Local Rhythms – Salt hill Delivers For MDA

A few expressions come to mind when I think of Salt hill Pub. “If you’re drinking to forget, please pay first” is a favorite. “Work is the curse of the drinking class” is another.  The Oscar Wilde quote is printed on the back of the staff’s t-shirts.

“Next time, bring your wife” is written in a frame at the bar.  That’s now much easier for recently married proprietor Josh Tuohy.

My congratulations go out to Josh and his new bride, Meggin.

But there’s one saying that particularly stands out for an inveterate music fan like me – “never a cover charge” for live bands playing 4 nights a week.

This includes regular visits from out of town performers like Oneside, Sirsy and the Churchills, not to mention many local talents – like Pete Merrigan and Dr. Burma, who grace the Pub’s stage this Friday and Saturday.

Once or twice a year, however, there’s a cost to get in – for a good cause.

On Sunday, October 19, Salt hill Pub will host a show to raise money for the Muscular Dystrophy Association of New Hampshire.

Wherehouse, a rock trio led by one of my favorite songwriters, Jason Cann, will count off at 6 PM.  All ticket proceeds with go to MDA-NH, as will 20 percent of pub receipts collected after 5 PM.

“We’re always excited to host Wherehouse at Salt hill Pub,” Josh said in a recent press release publicizing the show.  “Jason, Scott and Shane are gracious to donate their talents to support this great cause.”

He also remarked on the band’s “innate ability to keep an entire crowd dancing all night long,” something I can definitely attest to.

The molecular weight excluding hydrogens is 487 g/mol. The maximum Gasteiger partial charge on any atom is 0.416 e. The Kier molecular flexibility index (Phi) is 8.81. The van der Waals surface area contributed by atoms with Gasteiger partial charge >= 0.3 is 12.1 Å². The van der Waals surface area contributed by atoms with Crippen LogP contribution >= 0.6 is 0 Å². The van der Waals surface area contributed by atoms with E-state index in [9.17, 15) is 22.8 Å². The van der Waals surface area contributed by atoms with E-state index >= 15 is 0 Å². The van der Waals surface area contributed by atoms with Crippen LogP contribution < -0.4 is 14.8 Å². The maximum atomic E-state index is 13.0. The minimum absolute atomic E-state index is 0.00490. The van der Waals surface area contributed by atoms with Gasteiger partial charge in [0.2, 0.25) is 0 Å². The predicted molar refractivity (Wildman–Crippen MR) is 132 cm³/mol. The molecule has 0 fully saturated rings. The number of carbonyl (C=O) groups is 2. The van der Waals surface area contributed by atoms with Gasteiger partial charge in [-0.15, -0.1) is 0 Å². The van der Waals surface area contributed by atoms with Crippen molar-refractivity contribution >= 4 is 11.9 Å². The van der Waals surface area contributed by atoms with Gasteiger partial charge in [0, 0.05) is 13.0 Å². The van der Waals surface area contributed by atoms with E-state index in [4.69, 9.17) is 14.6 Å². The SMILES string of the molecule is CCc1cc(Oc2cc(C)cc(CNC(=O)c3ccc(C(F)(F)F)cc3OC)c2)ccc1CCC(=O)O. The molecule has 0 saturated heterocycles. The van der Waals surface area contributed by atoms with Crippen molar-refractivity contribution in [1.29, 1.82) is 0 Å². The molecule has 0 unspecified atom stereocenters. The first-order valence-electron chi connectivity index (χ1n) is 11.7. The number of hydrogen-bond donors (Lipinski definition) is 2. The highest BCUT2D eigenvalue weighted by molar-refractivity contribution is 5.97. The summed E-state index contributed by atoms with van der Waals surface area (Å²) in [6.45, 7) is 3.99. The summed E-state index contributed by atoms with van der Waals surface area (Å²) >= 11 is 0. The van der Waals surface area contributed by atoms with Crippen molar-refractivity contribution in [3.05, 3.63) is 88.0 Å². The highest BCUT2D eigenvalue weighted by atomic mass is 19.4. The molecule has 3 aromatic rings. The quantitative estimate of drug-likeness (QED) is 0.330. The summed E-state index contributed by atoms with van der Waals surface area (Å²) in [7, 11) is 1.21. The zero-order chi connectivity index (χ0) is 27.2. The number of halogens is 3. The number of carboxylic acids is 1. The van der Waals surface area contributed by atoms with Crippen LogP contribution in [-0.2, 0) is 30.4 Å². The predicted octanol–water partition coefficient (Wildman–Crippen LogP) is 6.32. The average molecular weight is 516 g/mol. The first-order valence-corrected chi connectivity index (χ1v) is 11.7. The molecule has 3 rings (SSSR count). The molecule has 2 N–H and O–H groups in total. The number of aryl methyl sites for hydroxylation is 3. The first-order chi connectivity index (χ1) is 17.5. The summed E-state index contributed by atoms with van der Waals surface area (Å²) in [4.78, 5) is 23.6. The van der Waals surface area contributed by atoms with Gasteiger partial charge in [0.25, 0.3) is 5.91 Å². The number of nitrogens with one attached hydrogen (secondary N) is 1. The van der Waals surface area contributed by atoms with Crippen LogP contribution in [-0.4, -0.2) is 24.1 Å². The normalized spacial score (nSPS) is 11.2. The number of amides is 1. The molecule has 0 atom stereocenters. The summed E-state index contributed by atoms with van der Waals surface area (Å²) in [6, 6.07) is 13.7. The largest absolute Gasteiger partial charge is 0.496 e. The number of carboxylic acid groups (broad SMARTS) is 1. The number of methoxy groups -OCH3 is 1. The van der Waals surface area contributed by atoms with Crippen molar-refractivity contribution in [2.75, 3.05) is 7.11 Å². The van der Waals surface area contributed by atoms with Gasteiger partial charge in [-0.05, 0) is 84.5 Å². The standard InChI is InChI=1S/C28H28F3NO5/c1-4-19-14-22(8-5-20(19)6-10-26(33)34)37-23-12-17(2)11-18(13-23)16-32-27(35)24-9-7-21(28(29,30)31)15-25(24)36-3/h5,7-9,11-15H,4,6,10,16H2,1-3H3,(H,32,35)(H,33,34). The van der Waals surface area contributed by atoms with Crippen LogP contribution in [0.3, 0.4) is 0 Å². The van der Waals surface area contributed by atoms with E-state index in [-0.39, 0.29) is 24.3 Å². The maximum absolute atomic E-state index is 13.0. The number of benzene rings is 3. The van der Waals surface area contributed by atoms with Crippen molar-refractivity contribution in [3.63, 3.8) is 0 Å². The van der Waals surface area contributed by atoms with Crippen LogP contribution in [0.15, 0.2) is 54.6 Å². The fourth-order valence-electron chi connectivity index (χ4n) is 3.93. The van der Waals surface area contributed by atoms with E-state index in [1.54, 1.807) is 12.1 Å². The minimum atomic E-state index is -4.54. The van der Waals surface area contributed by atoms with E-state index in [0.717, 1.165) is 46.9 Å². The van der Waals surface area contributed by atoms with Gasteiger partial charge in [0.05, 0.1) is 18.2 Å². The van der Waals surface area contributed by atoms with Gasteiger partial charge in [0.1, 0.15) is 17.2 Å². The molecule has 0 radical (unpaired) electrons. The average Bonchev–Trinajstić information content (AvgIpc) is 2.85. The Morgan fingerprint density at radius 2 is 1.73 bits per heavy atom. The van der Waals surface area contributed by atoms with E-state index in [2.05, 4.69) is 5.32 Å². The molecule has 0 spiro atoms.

The suggested donation for the show is $8.00 – feel free to give more if you like to this worthy charity.

MD affects all ages and all races.  Money raised will help support efforts like the Dartmouth-Hitchcock MDA Clinic, which provides care and treatment for MD patients.

Donations also support research into cures for the degenerative disease.

The MDA relies primarily on private donations, seeking no government funding, United Way money or fees from those it serves.  It’s efforts like this one that keep it going.

The music community is second to none in its’ support of worthy causes.

Salt hill is a great supporter of music, and with this effort, the two camps are teaming up to make a difference.

They deserve your support.

On to the rest of the week:

Thursday: Samirah Evans, Elixir – After Hurricane Katrina, this talented jazz singer moved to Brattleboro with her husband.  Staying in New Orleans became untenable.  The Crescent City’s loss is our gain.  Tonight, former Roomful of Blues piano player Matt McCabe and bassist David Westphalen join Evans.  The evening of song featuring selections from her debut CD, Give Me a Moment, and her soon-to-be released My Little Bodhisattva.